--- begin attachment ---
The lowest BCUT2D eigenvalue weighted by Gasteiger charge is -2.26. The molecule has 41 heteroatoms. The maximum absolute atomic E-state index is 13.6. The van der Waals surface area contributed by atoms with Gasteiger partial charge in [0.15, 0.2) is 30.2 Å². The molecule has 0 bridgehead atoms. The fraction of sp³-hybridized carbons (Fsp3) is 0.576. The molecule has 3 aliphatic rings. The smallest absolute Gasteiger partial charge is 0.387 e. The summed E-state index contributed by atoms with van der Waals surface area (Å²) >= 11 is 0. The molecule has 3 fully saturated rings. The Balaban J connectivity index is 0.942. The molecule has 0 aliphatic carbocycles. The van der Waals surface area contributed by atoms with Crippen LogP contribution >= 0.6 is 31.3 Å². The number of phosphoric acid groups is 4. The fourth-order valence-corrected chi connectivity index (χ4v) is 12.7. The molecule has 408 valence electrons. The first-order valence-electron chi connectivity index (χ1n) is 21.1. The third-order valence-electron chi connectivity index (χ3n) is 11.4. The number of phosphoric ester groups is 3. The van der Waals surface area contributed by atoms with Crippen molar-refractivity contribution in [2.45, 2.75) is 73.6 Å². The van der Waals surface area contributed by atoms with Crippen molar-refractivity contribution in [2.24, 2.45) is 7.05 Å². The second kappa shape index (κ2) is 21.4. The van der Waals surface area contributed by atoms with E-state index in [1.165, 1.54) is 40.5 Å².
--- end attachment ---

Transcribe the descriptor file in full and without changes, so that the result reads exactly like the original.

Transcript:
The lowest BCUT2D eigenvalue weighted by Gasteiger charge is -2.26. The molecule has 41 heteroatoms. The maximum absolute atomic E-state index is 13.6. The van der Waals surface area contributed by atoms with Gasteiger partial charge in [0.15, 0.2) is 30.2 Å². The molecule has 0 bridgehead atoms. The fraction of sp³-hybridized carbons (Fsp3) is 0.576. The molecule has 3 aliphatic rings. The smallest absolute Gasteiger partial charge is 0.387 e. The summed E-state index contributed by atoms with van der Waals surface area (Å²) >= 11 is 0. The molecule has 3 fully saturated rings. The Balaban J connectivity index is 0.942. The molecule has 0 aliphatic carbocycles. The van der Waals surface area contributed by atoms with Crippen LogP contribution >= 0.6 is 31.3 Å². The number of phosphoric acid groups is 4. The fourth-order valence-corrected chi connectivity index (χ4v) is 12.7. The molecule has 408 valence electrons. The first-order valence-electron chi connectivity index (χ1n) is 21.1. The third-order valence-electron chi connectivity index (χ3n) is 11.4. The number of phosphoric ester groups is 3. The van der Waals surface area contributed by atoms with Crippen molar-refractivity contribution in [2.45, 2.75) is 73.6 Å². The van der Waals surface area contributed by atoms with Crippen molar-refractivity contribution in [2.24, 2.45) is 7.05 Å². The second kappa shape index (κ2) is 21.4. The van der Waals surface area contributed by atoms with E-state index in [1.165, 1.54) is 40.5 Å².